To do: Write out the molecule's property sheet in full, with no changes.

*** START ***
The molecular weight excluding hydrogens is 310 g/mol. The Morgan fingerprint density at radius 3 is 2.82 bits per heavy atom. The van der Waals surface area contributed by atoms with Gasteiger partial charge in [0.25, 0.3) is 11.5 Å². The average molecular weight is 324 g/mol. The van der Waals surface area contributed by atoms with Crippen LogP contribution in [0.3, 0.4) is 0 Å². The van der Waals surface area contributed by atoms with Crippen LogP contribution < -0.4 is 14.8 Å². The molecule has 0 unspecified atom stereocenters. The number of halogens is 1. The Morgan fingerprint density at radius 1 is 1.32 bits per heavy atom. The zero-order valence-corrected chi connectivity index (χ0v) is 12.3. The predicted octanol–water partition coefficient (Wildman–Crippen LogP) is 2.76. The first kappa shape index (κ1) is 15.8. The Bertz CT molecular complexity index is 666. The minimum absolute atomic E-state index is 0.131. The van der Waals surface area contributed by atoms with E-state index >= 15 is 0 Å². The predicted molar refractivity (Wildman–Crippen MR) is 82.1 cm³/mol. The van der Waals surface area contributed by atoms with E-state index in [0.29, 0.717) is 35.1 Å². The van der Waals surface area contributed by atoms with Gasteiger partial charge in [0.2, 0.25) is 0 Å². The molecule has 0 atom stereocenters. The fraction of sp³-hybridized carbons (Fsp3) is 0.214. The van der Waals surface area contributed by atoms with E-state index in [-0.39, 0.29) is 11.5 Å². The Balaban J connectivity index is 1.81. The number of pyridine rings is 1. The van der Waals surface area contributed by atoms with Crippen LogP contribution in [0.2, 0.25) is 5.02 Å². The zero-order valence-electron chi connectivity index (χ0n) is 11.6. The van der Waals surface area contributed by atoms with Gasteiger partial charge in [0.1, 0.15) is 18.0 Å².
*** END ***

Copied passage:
The molecular weight excluding hydrogens is 310 g/mol. The Morgan fingerprint density at radius 3 is 2.82 bits per heavy atom. The van der Waals surface area contributed by atoms with Gasteiger partial charge in [0.25, 0.3) is 11.5 Å². The average molecular weight is 324 g/mol. The van der Waals surface area contributed by atoms with Crippen LogP contribution in [0.3, 0.4) is 0 Å². The van der Waals surface area contributed by atoms with Crippen LogP contribution < -0.4 is 14.8 Å². The molecule has 0 unspecified atom stereocenters. The number of halogens is 1. The Morgan fingerprint density at radius 1 is 1.32 bits per heavy atom. The zero-order valence-corrected chi connectivity index (χ0v) is 12.3. The predicted octanol–water partition coefficient (Wildman–Crippen LogP) is 2.76. The first kappa shape index (κ1) is 15.8. The Bertz CT molecular complexity index is 666. The minimum absolute atomic E-state index is 0.131. The van der Waals surface area contributed by atoms with E-state index >= 15 is 0 Å². The predicted molar refractivity (Wildman–Crippen MR) is 82.1 cm³/mol. The van der Waals surface area contributed by atoms with E-state index in [0.29, 0.717) is 35.1 Å². The van der Waals surface area contributed by atoms with Gasteiger partial charge in [0.2, 0.25) is 0 Å². The molecule has 0 atom stereocenters. The fraction of sp³-hybridized carbons (Fsp3) is 0.214. The van der Waals surface area contributed by atoms with E-state index in [-0.39, 0.29) is 11.5 Å². The Balaban J connectivity index is 1.81. The number of pyridine rings is 1. The van der Waals surface area contributed by atoms with Crippen LogP contribution in [0.2, 0.25) is 5.02 Å². The zero-order valence-electron chi connectivity index (χ0n) is 11.6. The van der Waals surface area contributed by atoms with Gasteiger partial charge in [0.1, 0.15) is 18.0 Å².